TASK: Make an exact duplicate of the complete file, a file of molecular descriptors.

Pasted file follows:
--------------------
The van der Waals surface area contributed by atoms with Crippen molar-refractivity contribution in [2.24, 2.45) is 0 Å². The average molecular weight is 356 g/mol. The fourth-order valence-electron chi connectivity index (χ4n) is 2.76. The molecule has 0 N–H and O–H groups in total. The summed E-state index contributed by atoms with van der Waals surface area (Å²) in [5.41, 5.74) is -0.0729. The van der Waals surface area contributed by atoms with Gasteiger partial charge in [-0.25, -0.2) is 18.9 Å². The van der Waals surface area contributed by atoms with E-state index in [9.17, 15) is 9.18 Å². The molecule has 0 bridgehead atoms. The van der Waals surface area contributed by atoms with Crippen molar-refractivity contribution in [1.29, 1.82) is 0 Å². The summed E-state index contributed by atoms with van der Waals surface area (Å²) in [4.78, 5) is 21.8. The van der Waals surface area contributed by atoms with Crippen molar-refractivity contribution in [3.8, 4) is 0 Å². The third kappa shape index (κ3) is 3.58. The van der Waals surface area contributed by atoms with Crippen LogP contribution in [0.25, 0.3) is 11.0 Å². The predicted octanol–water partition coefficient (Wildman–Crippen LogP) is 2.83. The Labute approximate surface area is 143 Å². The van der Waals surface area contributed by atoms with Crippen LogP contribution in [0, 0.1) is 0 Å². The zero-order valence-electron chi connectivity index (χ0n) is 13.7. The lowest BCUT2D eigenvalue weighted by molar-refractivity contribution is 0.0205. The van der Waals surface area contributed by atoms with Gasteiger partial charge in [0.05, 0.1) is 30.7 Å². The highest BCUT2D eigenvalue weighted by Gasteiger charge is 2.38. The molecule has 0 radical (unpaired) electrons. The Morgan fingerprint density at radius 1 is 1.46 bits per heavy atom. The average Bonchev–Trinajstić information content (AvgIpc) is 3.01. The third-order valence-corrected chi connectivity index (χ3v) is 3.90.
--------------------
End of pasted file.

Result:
The van der Waals surface area contributed by atoms with Crippen molar-refractivity contribution in [2.24, 2.45) is 0 Å². The average molecular weight is 356 g/mol. The fourth-order valence-electron chi connectivity index (χ4n) is 2.76. The molecule has 0 N–H and O–H groups in total. The summed E-state index contributed by atoms with van der Waals surface area (Å²) in [5.41, 5.74) is -0.0729. The van der Waals surface area contributed by atoms with Gasteiger partial charge in [-0.25, -0.2) is 18.9 Å². The van der Waals surface area contributed by atoms with E-state index in [9.17, 15) is 9.18 Å². The molecule has 0 bridgehead atoms. The van der Waals surface area contributed by atoms with Crippen molar-refractivity contribution in [1.29, 1.82) is 0 Å². The summed E-state index contributed by atoms with van der Waals surface area (Å²) in [4.78, 5) is 21.8. The van der Waals surface area contributed by atoms with Crippen molar-refractivity contribution in [3.8, 4) is 0 Å². The third kappa shape index (κ3) is 3.58. The van der Waals surface area contributed by atoms with Crippen LogP contribution in [0.25, 0.3) is 11.0 Å². The predicted octanol–water partition coefficient (Wildman–Crippen LogP) is 2.83. The Labute approximate surface area is 143 Å². The van der Waals surface area contributed by atoms with Crippen LogP contribution in [0, 0.1) is 0 Å². The zero-order valence-electron chi connectivity index (χ0n) is 13.7. The lowest BCUT2D eigenvalue weighted by molar-refractivity contribution is 0.0205. The van der Waals surface area contributed by atoms with Gasteiger partial charge in [0.05, 0.1) is 30.7 Å². The highest BCUT2D eigenvalue weighted by Gasteiger charge is 2.38. The molecule has 0 radical (unpaired) electrons. The Morgan fingerprint density at radius 1 is 1.46 bits per heavy atom. The average Bonchev–Trinajstić information content (AvgIpc) is 3.01. The third-order valence-corrected chi connectivity index (χ3v) is 3.90.